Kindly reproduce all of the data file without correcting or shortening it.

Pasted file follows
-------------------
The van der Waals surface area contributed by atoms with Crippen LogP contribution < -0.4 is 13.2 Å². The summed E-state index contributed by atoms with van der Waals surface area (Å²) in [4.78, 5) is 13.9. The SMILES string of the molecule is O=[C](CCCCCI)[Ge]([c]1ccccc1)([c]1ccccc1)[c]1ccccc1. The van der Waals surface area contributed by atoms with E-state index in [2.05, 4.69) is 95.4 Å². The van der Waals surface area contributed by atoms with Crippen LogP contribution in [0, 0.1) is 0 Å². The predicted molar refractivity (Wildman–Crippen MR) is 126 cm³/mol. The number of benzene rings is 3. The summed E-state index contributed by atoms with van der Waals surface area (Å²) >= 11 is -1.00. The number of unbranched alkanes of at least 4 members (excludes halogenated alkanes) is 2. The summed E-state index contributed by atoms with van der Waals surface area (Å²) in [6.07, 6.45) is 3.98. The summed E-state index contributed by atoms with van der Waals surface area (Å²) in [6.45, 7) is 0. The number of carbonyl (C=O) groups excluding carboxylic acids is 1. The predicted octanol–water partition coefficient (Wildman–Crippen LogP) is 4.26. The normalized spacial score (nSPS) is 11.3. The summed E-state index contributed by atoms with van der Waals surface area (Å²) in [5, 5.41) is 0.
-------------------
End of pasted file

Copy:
The van der Waals surface area contributed by atoms with Crippen LogP contribution < -0.4 is 13.2 Å². The summed E-state index contributed by atoms with van der Waals surface area (Å²) in [4.78, 5) is 13.9. The SMILES string of the molecule is O=[C](CCCCCI)[Ge]([c]1ccccc1)([c]1ccccc1)[c]1ccccc1. The van der Waals surface area contributed by atoms with E-state index in [2.05, 4.69) is 95.4 Å². The van der Waals surface area contributed by atoms with Crippen LogP contribution in [0, 0.1) is 0 Å². The predicted molar refractivity (Wildman–Crippen MR) is 126 cm³/mol. The number of benzene rings is 3. The summed E-state index contributed by atoms with van der Waals surface area (Å²) >= 11 is -1.00. The number of unbranched alkanes of at least 4 members (excludes halogenated alkanes) is 2. The summed E-state index contributed by atoms with van der Waals surface area (Å²) in [6.07, 6.45) is 3.98. The summed E-state index contributed by atoms with van der Waals surface area (Å²) in [6.45, 7) is 0. The number of carbonyl (C=O) groups excluding carboxylic acids is 1. The predicted octanol–water partition coefficient (Wildman–Crippen LogP) is 4.26. The normalized spacial score (nSPS) is 11.3. The summed E-state index contributed by atoms with van der Waals surface area (Å²) in [5, 5.41) is 0.